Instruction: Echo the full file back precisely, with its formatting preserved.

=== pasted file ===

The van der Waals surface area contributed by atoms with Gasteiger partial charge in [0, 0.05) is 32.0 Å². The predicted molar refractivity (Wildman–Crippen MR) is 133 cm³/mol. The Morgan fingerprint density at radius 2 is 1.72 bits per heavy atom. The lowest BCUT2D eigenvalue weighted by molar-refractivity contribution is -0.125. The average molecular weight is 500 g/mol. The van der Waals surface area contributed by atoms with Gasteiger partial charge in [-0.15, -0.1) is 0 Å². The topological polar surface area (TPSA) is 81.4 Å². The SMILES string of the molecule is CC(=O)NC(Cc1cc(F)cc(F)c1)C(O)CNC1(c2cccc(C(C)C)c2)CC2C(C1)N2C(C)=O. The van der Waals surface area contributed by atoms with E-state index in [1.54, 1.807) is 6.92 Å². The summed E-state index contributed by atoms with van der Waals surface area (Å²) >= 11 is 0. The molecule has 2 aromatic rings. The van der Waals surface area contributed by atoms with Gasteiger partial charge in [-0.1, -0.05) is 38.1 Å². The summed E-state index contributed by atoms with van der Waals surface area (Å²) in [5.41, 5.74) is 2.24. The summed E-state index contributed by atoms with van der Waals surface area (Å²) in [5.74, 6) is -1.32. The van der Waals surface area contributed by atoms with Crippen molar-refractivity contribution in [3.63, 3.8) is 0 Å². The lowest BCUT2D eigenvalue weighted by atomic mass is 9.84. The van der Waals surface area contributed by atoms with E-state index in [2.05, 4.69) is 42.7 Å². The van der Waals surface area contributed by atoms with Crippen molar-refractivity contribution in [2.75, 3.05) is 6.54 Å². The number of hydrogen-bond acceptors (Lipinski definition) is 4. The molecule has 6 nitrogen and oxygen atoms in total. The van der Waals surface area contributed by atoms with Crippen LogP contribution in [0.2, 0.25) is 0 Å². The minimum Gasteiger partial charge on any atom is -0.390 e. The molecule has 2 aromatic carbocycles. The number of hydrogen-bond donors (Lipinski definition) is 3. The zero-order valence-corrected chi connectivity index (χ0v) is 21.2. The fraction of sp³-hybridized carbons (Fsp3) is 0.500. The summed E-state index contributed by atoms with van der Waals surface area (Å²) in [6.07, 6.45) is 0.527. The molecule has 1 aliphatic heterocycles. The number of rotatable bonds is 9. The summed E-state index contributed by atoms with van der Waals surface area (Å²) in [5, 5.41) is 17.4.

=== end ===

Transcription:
The van der Waals surface area contributed by atoms with Gasteiger partial charge in [0, 0.05) is 32.0 Å². The predicted molar refractivity (Wildman–Crippen MR) is 133 cm³/mol. The Morgan fingerprint density at radius 2 is 1.72 bits per heavy atom. The lowest BCUT2D eigenvalue weighted by molar-refractivity contribution is -0.125. The average molecular weight is 500 g/mol. The van der Waals surface area contributed by atoms with Gasteiger partial charge in [-0.15, -0.1) is 0 Å². The topological polar surface area (TPSA) is 81.4 Å². The SMILES string of the molecule is CC(=O)NC(Cc1cc(F)cc(F)c1)C(O)CNC1(c2cccc(C(C)C)c2)CC2C(C1)N2C(C)=O. The van der Waals surface area contributed by atoms with E-state index in [1.54, 1.807) is 6.92 Å². The summed E-state index contributed by atoms with van der Waals surface area (Å²) >= 11 is 0. The molecule has 2 aromatic rings. The van der Waals surface area contributed by atoms with Gasteiger partial charge in [-0.1, -0.05) is 38.1 Å². The summed E-state index contributed by atoms with van der Waals surface area (Å²) in [5.41, 5.74) is 2.24. The summed E-state index contributed by atoms with van der Waals surface area (Å²) in [5.74, 6) is -1.32. The van der Waals surface area contributed by atoms with Crippen molar-refractivity contribution in [3.63, 3.8) is 0 Å². The lowest BCUT2D eigenvalue weighted by atomic mass is 9.84. The van der Waals surface area contributed by atoms with E-state index in [2.05, 4.69) is 42.7 Å². The van der Waals surface area contributed by atoms with Crippen molar-refractivity contribution in [2.75, 3.05) is 6.54 Å². The number of hydrogen-bond acceptors (Lipinski definition) is 4. The molecule has 6 nitrogen and oxygen atoms in total. The van der Waals surface area contributed by atoms with Crippen LogP contribution in [0.2, 0.25) is 0 Å². The minimum Gasteiger partial charge on any atom is -0.390 e. The molecule has 2 aromatic carbocycles. The number of hydrogen-bond donors (Lipinski definition) is 3. The zero-order valence-corrected chi connectivity index (χ0v) is 21.2. The fraction of sp³-hybridized carbons (Fsp3) is 0.500. The summed E-state index contributed by atoms with van der Waals surface area (Å²) in [6.07, 6.45) is 0.527. The molecule has 1 aliphatic heterocycles. The number of rotatable bonds is 9. The summed E-state index contributed by atoms with van der Waals surface area (Å²) in [5, 5.41) is 17.4.